It is always a sad feeling whenever someone close dies, one of the most difficult things for most people to do is to find the right things to say when someone dies. It’s also very difficult to find something to say to the people affected when someone close to them dies, those undesirable moments has a way of putting us at a loss for words, it can be very difficult to express how we feel during those times. You can say, “You have my deepest, sincerest sympathy.” “You’re in my thoughts and prayers,” and maybe that’s true. Maybe you actually know what to think or pray on that person’s behalf. What about words like “I understand…” “I know how you feel…”
Do you really understand? The fact still remains that words can actually go a long way in amending the broken heart. Here are some words to say when someone dies
Good things to say when someone dies
1. “These things are never easy to write, and with a heavy heart I extend my deepest condolences to you during this dark time. I’m here if you need anything.”
2. “I hope that the love and support from your family and friends, including me, gets you through this time. You’re in my prayers.”
.3. “I wish you nothing but comfort and strength. Rest in peace, _________.”
4. “I’ve never really written a sympathy card before so forgive me if this doesn’t come out sounding right. I am so sorry to hear about this loss and am deeply saddened. If you need anything, know that you’re not alone. I’m here for you.”
5. “While there’s nothing I can do to change what happened, I can continue to offer you my love and support.
6. Extending my most heartfelt condolences to you and your family.”
7. “You have my deepest, sincerest sympathy.”
8. “I am praying for you during your time of loss. Know that we are all thinking of you.”
9. “We want to let you know that we are here for you if you need anything. Expect us to call you soon—you are welcome to come over whenever you want.”
10. 1″I know that _________ was well loved and respected. He had great character and a big heart.”
11. 1″Our sympathy is with you in your time of grieving.”
12. “Cheer up. Your (loved one who died) wouldn’t want you to be sad.”
13. “When you love deeply, you grieve deeply,” Heitger-Ewing writes. “Grievers need to be sad in order to get to the other side of grief.”
14. “Focus on all the blessings in your life.” (They are usually incapable of doing this.)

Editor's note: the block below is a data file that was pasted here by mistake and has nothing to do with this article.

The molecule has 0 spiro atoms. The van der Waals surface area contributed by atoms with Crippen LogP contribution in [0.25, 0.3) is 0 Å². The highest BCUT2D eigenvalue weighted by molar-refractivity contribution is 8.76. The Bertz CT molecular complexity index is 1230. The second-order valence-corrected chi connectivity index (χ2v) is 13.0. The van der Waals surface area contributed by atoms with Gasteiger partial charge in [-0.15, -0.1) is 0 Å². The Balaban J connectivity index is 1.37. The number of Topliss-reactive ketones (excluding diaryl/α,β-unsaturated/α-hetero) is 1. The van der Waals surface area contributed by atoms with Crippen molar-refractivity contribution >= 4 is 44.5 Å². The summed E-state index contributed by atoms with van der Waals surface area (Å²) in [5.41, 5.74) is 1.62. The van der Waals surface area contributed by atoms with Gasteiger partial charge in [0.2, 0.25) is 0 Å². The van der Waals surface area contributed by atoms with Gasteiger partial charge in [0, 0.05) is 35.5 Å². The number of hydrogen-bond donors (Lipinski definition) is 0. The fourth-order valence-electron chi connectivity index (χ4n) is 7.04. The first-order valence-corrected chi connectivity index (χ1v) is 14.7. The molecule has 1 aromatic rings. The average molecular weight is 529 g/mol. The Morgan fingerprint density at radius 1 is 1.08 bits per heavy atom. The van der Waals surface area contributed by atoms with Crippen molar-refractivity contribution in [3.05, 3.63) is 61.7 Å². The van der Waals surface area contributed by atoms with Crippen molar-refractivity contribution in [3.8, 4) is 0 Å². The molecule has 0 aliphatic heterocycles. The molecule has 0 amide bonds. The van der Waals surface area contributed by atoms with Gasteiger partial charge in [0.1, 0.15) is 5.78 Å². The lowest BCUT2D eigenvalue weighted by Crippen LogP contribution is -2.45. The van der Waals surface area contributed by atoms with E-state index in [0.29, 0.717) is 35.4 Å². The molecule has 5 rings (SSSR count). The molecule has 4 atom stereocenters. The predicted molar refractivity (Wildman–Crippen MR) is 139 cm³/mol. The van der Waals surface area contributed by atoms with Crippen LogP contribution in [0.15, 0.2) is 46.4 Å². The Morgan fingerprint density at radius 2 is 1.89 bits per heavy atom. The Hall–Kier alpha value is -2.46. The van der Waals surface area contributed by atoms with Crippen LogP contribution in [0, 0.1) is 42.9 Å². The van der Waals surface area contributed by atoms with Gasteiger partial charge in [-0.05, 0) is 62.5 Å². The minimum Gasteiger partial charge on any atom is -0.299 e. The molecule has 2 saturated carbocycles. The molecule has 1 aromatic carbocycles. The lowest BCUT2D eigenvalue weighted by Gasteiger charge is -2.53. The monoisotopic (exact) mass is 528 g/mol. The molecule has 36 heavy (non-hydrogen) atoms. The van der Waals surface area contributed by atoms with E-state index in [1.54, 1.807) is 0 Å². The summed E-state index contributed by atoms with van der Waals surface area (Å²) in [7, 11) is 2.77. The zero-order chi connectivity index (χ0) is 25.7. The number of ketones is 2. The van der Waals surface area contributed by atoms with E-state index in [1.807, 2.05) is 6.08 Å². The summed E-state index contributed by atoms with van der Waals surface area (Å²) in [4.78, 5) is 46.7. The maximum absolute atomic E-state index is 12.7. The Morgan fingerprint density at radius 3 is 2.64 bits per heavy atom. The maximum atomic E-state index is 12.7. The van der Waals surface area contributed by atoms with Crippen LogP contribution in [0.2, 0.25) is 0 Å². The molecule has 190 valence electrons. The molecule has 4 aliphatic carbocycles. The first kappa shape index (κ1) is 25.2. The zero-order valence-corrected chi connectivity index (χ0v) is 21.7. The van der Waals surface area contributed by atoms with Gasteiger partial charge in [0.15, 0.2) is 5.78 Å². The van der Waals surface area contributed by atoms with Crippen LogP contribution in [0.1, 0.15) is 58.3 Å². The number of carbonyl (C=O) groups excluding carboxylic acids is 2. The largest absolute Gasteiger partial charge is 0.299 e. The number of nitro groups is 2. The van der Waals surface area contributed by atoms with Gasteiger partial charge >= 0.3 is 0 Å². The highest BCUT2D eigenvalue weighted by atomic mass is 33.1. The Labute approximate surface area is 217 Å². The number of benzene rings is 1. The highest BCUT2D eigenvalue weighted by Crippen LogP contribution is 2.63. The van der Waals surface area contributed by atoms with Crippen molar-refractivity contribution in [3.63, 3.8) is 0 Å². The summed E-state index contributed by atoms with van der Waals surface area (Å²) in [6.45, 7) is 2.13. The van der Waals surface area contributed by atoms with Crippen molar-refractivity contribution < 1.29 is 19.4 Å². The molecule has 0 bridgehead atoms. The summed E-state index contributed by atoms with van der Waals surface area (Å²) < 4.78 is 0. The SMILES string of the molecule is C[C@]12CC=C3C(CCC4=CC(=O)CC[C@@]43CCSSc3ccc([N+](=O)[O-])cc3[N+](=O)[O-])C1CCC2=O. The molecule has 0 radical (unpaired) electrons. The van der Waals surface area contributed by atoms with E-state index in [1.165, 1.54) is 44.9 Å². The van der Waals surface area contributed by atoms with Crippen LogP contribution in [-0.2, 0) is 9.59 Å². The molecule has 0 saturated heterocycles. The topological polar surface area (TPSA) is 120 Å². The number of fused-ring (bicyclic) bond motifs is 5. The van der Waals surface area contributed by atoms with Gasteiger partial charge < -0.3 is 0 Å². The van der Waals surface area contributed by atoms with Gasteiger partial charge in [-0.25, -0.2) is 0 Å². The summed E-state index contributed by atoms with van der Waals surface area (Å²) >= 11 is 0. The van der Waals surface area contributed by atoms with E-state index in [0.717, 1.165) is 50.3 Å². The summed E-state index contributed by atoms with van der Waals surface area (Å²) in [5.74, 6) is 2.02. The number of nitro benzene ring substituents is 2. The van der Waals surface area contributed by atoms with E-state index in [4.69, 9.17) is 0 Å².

See Also: Famous And Popular Sayings
15. “She’s/he’s in a better place.” (The pain is still very real.)
16. “My deepest condolences to you and your family during this dark time. Please know that our family is keeping you and yours in our prayers and thoughts.”
17. “May all the sweet memories of ___________ bring you solace during this time. I hope that all the great moments that you were able to have with him/her before she/he passed away brings you comfort.”
18. “My heartfelt condolences to you during this time of sorrow. You’re in my thoughts and prayers and I’m here for whatever you need.”
19. “I hope the love and support from your loved ones bring you peace during this difficult time. My heartfelt sympathies to you.”
20. “There is no hurting, no suffering, and no pain in Heaven. While we grieve his/her physical loss, please be comforted by the fact that he/she is in a far better place now.”
21. “Extending my most heartfelt sympathy to you and your family.”
22. “I am at a loss for words. I know there is nothing for me to say that will make your loss easier but know that I am sending you my love and support. I hope you can understand what I can’t put into words.”
23. “Love knows no boundaries. While ________ is no longer physically with us, his/her spirit is always around us. My deepest condolences.”
24. “I have never been good at writing in cards, but I don’t want that to keep me from letting you know the deep sympathy I feel for you at this time.”
More Consoling Things to Say When Someone Dies
25. “Those who love us never go away. I hope you know that even during this dark time, __________ will always be with you in spirit.”
26. “The loss of someone dear to us is never easy. I hope all the cherished memories that you have of ________ brings you some light during this dark time. My deepest condolences.”
27. “Please know that you’re in my thoughts and prayers. My sincerest condolences for an incredibly great loss. I’ll never forget _________.”
28. “I was so saddened to hear about _________ passing. I hope and pray that you will have strength during this time of loss.”
29. “My deepest condolences to you during this time. Know that you are not alone and that if you ever need to talk, please don’t hesitate to reach out.”
30. “I can’t imagine how you’re feeling right now and I won’t pretend to know the loss that you’re experiencing. Please know that you’re not alone and I’m just a phone call away. If you ever need any support or someone to talk to, please don’t hesitate to reach out.”